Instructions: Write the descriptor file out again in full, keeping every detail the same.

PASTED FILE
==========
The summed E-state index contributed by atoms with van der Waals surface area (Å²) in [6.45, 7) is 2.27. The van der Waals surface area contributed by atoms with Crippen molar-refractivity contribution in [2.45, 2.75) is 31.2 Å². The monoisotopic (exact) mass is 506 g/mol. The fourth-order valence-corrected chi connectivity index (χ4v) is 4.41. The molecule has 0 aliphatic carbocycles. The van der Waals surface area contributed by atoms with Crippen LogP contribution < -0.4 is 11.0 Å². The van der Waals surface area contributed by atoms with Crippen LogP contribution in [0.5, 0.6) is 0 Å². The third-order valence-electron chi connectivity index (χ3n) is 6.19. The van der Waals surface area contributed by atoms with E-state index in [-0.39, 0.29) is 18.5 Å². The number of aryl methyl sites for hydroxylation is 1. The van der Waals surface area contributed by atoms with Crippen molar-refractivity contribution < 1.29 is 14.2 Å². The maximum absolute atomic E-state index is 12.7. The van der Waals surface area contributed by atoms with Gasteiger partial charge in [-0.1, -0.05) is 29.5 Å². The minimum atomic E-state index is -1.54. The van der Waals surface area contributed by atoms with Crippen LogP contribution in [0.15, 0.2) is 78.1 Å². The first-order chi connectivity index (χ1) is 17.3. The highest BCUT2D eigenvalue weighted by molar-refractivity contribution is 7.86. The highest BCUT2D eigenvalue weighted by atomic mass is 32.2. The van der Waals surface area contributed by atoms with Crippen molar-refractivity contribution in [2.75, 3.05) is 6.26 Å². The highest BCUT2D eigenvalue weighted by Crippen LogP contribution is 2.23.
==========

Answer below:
The summed E-state index contributed by atoms with van der Waals surface area (Å²) in [6.45, 7) is 2.27. The van der Waals surface area contributed by atoms with Crippen molar-refractivity contribution in [2.45, 2.75) is 31.2 Å². The monoisotopic (exact) mass is 506 g/mol. The fourth-order valence-corrected chi connectivity index (χ4v) is 4.41. The molecule has 0 aliphatic carbocycles. The van der Waals surface area contributed by atoms with Crippen LogP contribution < -0.4 is 11.0 Å². The van der Waals surface area contributed by atoms with Crippen LogP contribution in [0.5, 0.6) is 0 Å². The third-order valence-electron chi connectivity index (χ3n) is 6.19. The van der Waals surface area contributed by atoms with E-state index in [-0.39, 0.29) is 18.5 Å². The number of aryl methyl sites for hydroxylation is 1. The van der Waals surface area contributed by atoms with Crippen molar-refractivity contribution < 1.29 is 14.2 Å². The maximum absolute atomic E-state index is 12.7. The van der Waals surface area contributed by atoms with Gasteiger partial charge in [-0.1, -0.05) is 29.5 Å². The minimum atomic E-state index is -1.54. The van der Waals surface area contributed by atoms with Crippen LogP contribution in [0.15, 0.2) is 78.1 Å². The first-order chi connectivity index (χ1) is 17.3. The highest BCUT2D eigenvalue weighted by molar-refractivity contribution is 7.86. The highest BCUT2D eigenvalue weighted by atomic mass is 32.2. The van der Waals surface area contributed by atoms with Crippen molar-refractivity contribution in [2.75, 3.05) is 6.26 Å². The highest BCUT2D eigenvalue weighted by Crippen LogP contribution is 2.23.